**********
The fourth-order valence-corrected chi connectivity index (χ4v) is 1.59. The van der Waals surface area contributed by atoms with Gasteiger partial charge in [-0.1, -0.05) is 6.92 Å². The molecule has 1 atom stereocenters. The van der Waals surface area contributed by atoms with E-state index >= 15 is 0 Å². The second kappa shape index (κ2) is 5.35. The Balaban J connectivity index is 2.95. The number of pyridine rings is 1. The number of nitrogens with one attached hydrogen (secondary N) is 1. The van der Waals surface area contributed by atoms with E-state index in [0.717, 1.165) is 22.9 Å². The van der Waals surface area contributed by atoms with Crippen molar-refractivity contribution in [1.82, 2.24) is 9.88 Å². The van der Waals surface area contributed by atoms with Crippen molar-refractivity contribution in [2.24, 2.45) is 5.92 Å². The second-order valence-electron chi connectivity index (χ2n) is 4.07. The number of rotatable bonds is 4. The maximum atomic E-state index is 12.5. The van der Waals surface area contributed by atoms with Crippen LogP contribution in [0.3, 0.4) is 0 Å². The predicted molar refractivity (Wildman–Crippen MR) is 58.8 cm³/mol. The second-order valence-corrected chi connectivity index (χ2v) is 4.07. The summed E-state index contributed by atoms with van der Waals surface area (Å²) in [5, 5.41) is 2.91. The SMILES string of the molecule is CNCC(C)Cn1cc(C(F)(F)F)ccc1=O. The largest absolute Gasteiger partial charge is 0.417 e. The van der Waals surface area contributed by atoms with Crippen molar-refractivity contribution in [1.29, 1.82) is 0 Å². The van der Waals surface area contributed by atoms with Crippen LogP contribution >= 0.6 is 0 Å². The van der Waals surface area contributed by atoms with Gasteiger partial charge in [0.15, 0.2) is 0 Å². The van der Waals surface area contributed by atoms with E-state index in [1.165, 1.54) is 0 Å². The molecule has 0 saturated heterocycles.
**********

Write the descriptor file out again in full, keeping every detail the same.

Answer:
The fourth-order valence-corrected chi connectivity index (χ4v) is 1.59. The van der Waals surface area contributed by atoms with Gasteiger partial charge in [-0.1, -0.05) is 6.92 Å². The molecule has 1 atom stereocenters. The van der Waals surface area contributed by atoms with E-state index >= 15 is 0 Å². The second kappa shape index (κ2) is 5.35. The Balaban J connectivity index is 2.95. The number of pyridine rings is 1. The number of nitrogens with one attached hydrogen (secondary N) is 1. The van der Waals surface area contributed by atoms with E-state index in [0.717, 1.165) is 22.9 Å². The van der Waals surface area contributed by atoms with Crippen molar-refractivity contribution in [1.82, 2.24) is 9.88 Å². The van der Waals surface area contributed by atoms with Crippen molar-refractivity contribution in [2.24, 2.45) is 5.92 Å². The second-order valence-electron chi connectivity index (χ2n) is 4.07. The number of rotatable bonds is 4. The maximum atomic E-state index is 12.5. The van der Waals surface area contributed by atoms with Crippen LogP contribution in [0.3, 0.4) is 0 Å². The predicted molar refractivity (Wildman–Crippen MR) is 58.8 cm³/mol. The second-order valence-corrected chi connectivity index (χ2v) is 4.07. The summed E-state index contributed by atoms with van der Waals surface area (Å²) in [5, 5.41) is 2.91. The SMILES string of the molecule is CNCC(C)Cn1cc(C(F)(F)F)ccc1=O. The largest absolute Gasteiger partial charge is 0.417 e. The van der Waals surface area contributed by atoms with Crippen molar-refractivity contribution in [1.29, 1.82) is 0 Å². The van der Waals surface area contributed by atoms with Crippen LogP contribution >= 0.6 is 0 Å². The van der Waals surface area contributed by atoms with Gasteiger partial charge in [0.15, 0.2) is 0 Å². The van der Waals surface area contributed by atoms with E-state index in [1.165, 1.54) is 0 Å². The molecule has 0 saturated heterocycles.